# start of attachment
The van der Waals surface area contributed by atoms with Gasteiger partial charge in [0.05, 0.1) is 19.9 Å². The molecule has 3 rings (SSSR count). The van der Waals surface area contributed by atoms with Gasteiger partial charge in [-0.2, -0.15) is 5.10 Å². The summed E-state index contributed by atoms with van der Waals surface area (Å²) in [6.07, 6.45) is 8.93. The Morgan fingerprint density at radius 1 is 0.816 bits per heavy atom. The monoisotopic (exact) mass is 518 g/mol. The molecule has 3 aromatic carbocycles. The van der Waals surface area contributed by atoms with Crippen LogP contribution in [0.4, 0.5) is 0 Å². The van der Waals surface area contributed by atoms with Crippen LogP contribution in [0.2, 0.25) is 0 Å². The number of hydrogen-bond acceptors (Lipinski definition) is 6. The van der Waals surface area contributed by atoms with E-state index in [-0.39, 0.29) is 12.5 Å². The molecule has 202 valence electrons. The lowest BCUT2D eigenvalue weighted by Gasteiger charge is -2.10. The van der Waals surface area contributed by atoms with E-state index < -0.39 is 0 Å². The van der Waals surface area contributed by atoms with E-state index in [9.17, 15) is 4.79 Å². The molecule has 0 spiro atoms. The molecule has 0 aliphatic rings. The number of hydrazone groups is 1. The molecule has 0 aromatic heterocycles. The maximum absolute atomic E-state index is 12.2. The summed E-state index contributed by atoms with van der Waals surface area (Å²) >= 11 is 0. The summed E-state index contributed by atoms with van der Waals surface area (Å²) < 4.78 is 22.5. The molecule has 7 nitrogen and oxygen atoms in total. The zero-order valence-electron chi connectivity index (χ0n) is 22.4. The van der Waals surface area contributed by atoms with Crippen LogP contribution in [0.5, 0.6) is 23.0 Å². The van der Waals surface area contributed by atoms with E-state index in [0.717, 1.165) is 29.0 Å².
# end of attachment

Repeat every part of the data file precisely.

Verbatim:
The van der Waals surface area contributed by atoms with Gasteiger partial charge in [0.05, 0.1) is 19.9 Å². The molecule has 3 rings (SSSR count). The van der Waals surface area contributed by atoms with Gasteiger partial charge in [-0.2, -0.15) is 5.10 Å². The summed E-state index contributed by atoms with van der Waals surface area (Å²) in [6.07, 6.45) is 8.93. The Morgan fingerprint density at radius 1 is 0.816 bits per heavy atom. The monoisotopic (exact) mass is 518 g/mol. The molecule has 3 aromatic carbocycles. The van der Waals surface area contributed by atoms with Crippen LogP contribution in [0.4, 0.5) is 0 Å². The van der Waals surface area contributed by atoms with Crippen LogP contribution in [0.2, 0.25) is 0 Å². The number of hydrogen-bond acceptors (Lipinski definition) is 6. The van der Waals surface area contributed by atoms with E-state index in [-0.39, 0.29) is 12.5 Å². The molecule has 202 valence electrons. The lowest BCUT2D eigenvalue weighted by Gasteiger charge is -2.10. The van der Waals surface area contributed by atoms with E-state index < -0.39 is 0 Å². The van der Waals surface area contributed by atoms with E-state index in [9.17, 15) is 4.79 Å². The molecule has 0 spiro atoms. The molecule has 0 aliphatic rings. The number of hydrazone groups is 1. The molecule has 0 aromatic heterocycles. The maximum absolute atomic E-state index is 12.2. The summed E-state index contributed by atoms with van der Waals surface area (Å²) >= 11 is 0. The summed E-state index contributed by atoms with van der Waals surface area (Å²) < 4.78 is 22.5. The molecule has 7 nitrogen and oxygen atoms in total. The zero-order valence-electron chi connectivity index (χ0n) is 22.4. The van der Waals surface area contributed by atoms with Crippen LogP contribution in [0.5, 0.6) is 23.0 Å². The van der Waals surface area contributed by atoms with E-state index in [0.717, 1.165) is 29.0 Å².